How Paula Scher remains productive

(written by lawrence krubner, however indented passages are often quotes). You can contact lawrence at:


What is your biggest challenge as a designer?
Not to repeat. I’ve been designing for over 40 years now, so the question becomes how to approach something with a new point of view. How am I not jaded?

Do you have any productivity tricks?
I have a productivity trick that I didn’t know I had until I heard about it on a radio program. NPR did this interview with experts about boredom. iPhones and other forms of digital media were disrupting boredom, because people can occupy themselves all the time. You don’t have any more downtime—you go on your iPhone, look at email, or you’re playing video games. The fact of the matter is, that eats up really good creative time. I realize that when I’m sitting in a taxicab in traffic, or on my way to the airport, or waiting to get on a plane, or trapped in some other boring situation, that’s when I get the best ideas, because I’ve got nothing else interfering with it. I didn’t realize until I listened to that broadcast how important boredom is to me. I have to stop reading emails or being anywhere near the internet to be able to create.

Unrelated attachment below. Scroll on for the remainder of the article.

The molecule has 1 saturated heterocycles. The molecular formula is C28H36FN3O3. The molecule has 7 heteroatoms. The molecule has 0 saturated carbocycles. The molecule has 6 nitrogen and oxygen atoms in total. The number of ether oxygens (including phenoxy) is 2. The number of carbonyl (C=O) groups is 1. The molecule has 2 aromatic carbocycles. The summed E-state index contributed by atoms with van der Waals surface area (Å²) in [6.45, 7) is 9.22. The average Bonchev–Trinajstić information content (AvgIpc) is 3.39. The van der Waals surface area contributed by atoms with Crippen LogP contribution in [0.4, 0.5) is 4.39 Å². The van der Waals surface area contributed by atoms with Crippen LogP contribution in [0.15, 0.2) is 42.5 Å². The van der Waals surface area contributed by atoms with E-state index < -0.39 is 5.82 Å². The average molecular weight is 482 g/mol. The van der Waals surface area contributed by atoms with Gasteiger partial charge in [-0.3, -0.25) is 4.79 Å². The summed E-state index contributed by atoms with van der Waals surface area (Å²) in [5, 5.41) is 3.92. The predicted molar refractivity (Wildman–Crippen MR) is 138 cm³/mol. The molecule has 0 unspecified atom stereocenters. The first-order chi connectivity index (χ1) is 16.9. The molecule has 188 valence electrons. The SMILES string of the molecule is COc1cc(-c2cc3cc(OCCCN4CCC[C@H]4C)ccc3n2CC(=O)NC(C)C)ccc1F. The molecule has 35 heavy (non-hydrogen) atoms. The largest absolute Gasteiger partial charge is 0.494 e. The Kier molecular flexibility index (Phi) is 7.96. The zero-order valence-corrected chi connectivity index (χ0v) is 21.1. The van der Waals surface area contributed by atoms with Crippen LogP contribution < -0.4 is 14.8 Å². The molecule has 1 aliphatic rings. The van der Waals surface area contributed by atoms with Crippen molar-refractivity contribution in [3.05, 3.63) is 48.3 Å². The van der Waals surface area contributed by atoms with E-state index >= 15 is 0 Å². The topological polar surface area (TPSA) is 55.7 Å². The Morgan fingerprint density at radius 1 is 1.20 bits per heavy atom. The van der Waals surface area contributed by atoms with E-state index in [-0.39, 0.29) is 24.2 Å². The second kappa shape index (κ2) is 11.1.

If I’m alone, I try really hard to shut down, because that’s when I’ll figure out a whole pile of stuff. I’m very disorganized. I never finish sketchbooks—my sketches are on crappy little pieces of paper distributed amongst my team. I’m not like my Pentagram friend Michael Bierut, who has every sketch he’s ever done in his life. The idea for me is find these moments of supreme focus where I gather the shreds of things I’ve thought of independently in moments of boredom or downtime and pushed them through. That seems to be my method.